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John and Priscilla Alden Family Sites

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John and Priscilla Alden Family Sites
John Alden House, 2009
Location:105 Alden St., Duxbury, Massachusetts
Coordinates:Lua error in Module:Coordinates at line 492: attempt to index field 'wikibase' (a nil value).
Area:2.4 acres (0.97 ha)
Built:c. 1630
Governing body:Private
NRHP Reference#:78000476[1]
Significant dates
Added to NRHP:December 14, 1978
Designated NHL:October 6, 2008[2]

John and Priscilla Alden Family Sites is a National Historic Landmark consisting of two properties in Duxbury, Massachusetts, United States.[3]

According to the Department of the Interior's press release:

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The John and Priscilla Alden Sites property consists of the c. 1700 Alden house and the c. 1632 original Alden Homestead site. The property owes it significance to the cultural impact of The Courtship of Miles Standish, a poem about the courtship of John Alden and Priscilla Mullins, written by Alden descendant Henry Wadsworth Longfellow and published in 1858. The public embraced the poem. It became one of the most popular national origin stories in American folklore. The property also is the location of important archeological fieldwork and analysis by Roland Wells Robbins (1908-1987), a pioneer in the field of historical archeology, making the site of national significance in the development in this field. Robbins located and excavated a foundation of the original Alden home in 1960, which yielded nationally significant data that shed light on the lifeways of the first English settlers in North America.[4]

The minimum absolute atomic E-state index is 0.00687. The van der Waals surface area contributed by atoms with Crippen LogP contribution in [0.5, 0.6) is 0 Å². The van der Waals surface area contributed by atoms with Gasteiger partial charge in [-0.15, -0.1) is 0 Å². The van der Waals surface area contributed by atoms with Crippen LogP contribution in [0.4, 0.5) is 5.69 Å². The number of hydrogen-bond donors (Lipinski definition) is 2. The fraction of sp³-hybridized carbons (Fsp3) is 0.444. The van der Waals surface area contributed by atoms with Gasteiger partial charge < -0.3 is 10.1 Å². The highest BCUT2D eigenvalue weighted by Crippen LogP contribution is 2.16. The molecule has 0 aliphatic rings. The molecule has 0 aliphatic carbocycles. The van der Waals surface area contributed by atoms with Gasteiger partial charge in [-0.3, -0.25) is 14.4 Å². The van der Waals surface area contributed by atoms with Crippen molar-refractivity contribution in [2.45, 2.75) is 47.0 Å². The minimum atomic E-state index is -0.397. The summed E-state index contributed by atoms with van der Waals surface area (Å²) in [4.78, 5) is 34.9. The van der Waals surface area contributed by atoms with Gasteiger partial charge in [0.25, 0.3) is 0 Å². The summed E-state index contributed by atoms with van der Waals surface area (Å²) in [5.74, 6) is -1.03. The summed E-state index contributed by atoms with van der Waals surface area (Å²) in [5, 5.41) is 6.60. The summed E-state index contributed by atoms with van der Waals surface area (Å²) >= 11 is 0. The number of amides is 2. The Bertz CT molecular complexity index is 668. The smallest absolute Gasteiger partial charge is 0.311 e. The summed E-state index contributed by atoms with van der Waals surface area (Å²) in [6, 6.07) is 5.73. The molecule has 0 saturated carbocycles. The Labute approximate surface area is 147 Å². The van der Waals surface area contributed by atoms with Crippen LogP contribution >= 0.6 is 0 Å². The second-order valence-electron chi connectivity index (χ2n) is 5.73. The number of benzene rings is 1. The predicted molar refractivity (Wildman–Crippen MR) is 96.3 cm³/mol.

Alden Homestead site

This property is the site of John Alden's original home. It was built about 1632. John and Priscilla Alden first lived in this house. Traditional accounts say the house was abandoned around 1653. The building has not survived. The property is now an important archeological site. It is owned by the Town of Duxbury.

John Alden House

The John Alden House is a historic house museum that was supposed to be the home of John and Priscilla Alden. It is located at 105 Alden Street in Duxbury, Massachusetts. Family tradition says it was built in 1653. Scientific testing of the beams says the house was built about 1700.[5]


John and Priscilla Alden Family Sites was added to the National Register of Historic Places in 1978.[1] The sites were declared a National Historic Landmark on October 7, 2008. The Alden Kindred of America, Inc. is a non-profit organization that owns and takes care of the John Alden House.


  1. 1.0 1.1 "National Register Information System". National Register of Historic Places. National Park Service. 2009-03-13. 
  2. "NHL summary description of John and Priscilla Alden Family Sites". National Park Service. Archived from the original on 2010-09-01. Retrieved 2014-11-20. 
  3. Tom McCarthy, Erika K Martin Seibert, Patty Henry, Edward L. Bell, Betsy Friedberg, and Phil Bergen (March, 2007). National Historic Landmark Nomination: John and Priscilla Alden Family Sites / Alden House (DUX.38) and Original Alden Homestead Site (aka Alden I Site, DUX-HA-3)PDF (32 KB). National Park Service. 
  4. "Interior Designates 16 New National Historic Landmarks". D.O.I. News Release. U.S. Department of the Interior. 2008-10-14. Retrieved 2008-10-16.  Script error: No such module "Category handler".Script error: No such module "Category handler".[dead link]


More reading

  • Levine, Sassaman, and Nassaney, eds. The Archaeological Northeast (Chapter: "An Interdisciplinary Study of the John Alden Houses, 1627 and 1653, Duxbury, Massachusetts: Archaeology and Architecture" by Mitchell T. Mulholland). Westport, CT: Bergin & Garvey (1999).